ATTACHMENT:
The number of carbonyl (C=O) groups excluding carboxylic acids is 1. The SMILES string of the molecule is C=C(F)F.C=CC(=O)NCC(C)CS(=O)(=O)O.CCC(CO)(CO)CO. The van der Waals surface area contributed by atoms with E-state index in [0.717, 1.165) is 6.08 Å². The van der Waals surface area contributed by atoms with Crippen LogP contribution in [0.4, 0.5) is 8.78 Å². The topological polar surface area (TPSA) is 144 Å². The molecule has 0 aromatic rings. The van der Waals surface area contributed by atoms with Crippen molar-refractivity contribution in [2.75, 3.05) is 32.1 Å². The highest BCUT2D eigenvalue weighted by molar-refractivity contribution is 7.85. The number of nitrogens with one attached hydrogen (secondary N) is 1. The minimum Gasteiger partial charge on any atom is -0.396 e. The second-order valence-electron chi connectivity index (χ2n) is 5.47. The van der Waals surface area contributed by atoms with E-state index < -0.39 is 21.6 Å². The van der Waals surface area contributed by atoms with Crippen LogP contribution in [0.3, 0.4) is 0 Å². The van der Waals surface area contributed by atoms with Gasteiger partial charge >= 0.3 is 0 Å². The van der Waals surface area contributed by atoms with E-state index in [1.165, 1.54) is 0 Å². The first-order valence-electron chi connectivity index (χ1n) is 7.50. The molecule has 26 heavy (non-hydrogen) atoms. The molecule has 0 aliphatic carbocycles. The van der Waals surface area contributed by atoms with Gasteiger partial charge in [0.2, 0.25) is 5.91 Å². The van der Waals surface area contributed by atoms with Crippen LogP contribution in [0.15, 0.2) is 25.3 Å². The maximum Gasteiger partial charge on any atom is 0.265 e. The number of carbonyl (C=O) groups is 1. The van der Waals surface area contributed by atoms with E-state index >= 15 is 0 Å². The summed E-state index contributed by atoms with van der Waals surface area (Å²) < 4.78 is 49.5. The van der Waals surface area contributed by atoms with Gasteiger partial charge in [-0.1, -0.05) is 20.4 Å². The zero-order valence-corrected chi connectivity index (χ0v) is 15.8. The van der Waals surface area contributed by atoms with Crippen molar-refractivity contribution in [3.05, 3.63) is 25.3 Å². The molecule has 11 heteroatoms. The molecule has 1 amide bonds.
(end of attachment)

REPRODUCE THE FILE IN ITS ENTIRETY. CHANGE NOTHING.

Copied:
The number of carbonyl (C=O) groups excluding carboxylic acids is 1. The SMILES string of the molecule is C=C(F)F.C=CC(=O)NCC(C)CS(=O)(=O)O.CCC(CO)(CO)CO. The van der Waals surface area contributed by atoms with E-state index in [0.717, 1.165) is 6.08 Å². The van der Waals surface area contributed by atoms with Crippen LogP contribution in [0.4, 0.5) is 8.78 Å². The topological polar surface area (TPSA) is 144 Å². The molecule has 0 aromatic rings. The van der Waals surface area contributed by atoms with Crippen molar-refractivity contribution in [2.75, 3.05) is 32.1 Å². The highest BCUT2D eigenvalue weighted by molar-refractivity contribution is 7.85. The number of nitrogens with one attached hydrogen (secondary N) is 1. The minimum Gasteiger partial charge on any atom is -0.396 e. The second-order valence-electron chi connectivity index (χ2n) is 5.47. The van der Waals surface area contributed by atoms with E-state index < -0.39 is 21.6 Å². The van der Waals surface area contributed by atoms with Crippen LogP contribution in [0.3, 0.4) is 0 Å². The van der Waals surface area contributed by atoms with Gasteiger partial charge >= 0.3 is 0 Å². The van der Waals surface area contributed by atoms with E-state index in [1.165, 1.54) is 0 Å². The first-order valence-electron chi connectivity index (χ1n) is 7.50. The molecule has 26 heavy (non-hydrogen) atoms. The molecule has 0 aliphatic carbocycles. The van der Waals surface area contributed by atoms with Gasteiger partial charge in [0.2, 0.25) is 5.91 Å². The van der Waals surface area contributed by atoms with Crippen LogP contribution in [0.15, 0.2) is 25.3 Å². The maximum Gasteiger partial charge on any atom is 0.265 e. The number of carbonyl (C=O) groups is 1. The van der Waals surface area contributed by atoms with E-state index >= 15 is 0 Å². The summed E-state index contributed by atoms with van der Waals surface area (Å²) < 4.78 is 49.5. The van der Waals surface area contributed by atoms with Gasteiger partial charge in [-0.1, -0.05) is 20.4 Å². The zero-order valence-corrected chi connectivity index (χ0v) is 15.8. The van der Waals surface area contributed by atoms with Crippen molar-refractivity contribution in [3.05, 3.63) is 25.3 Å². The molecule has 11 heteroatoms. The molecule has 1 amide bonds.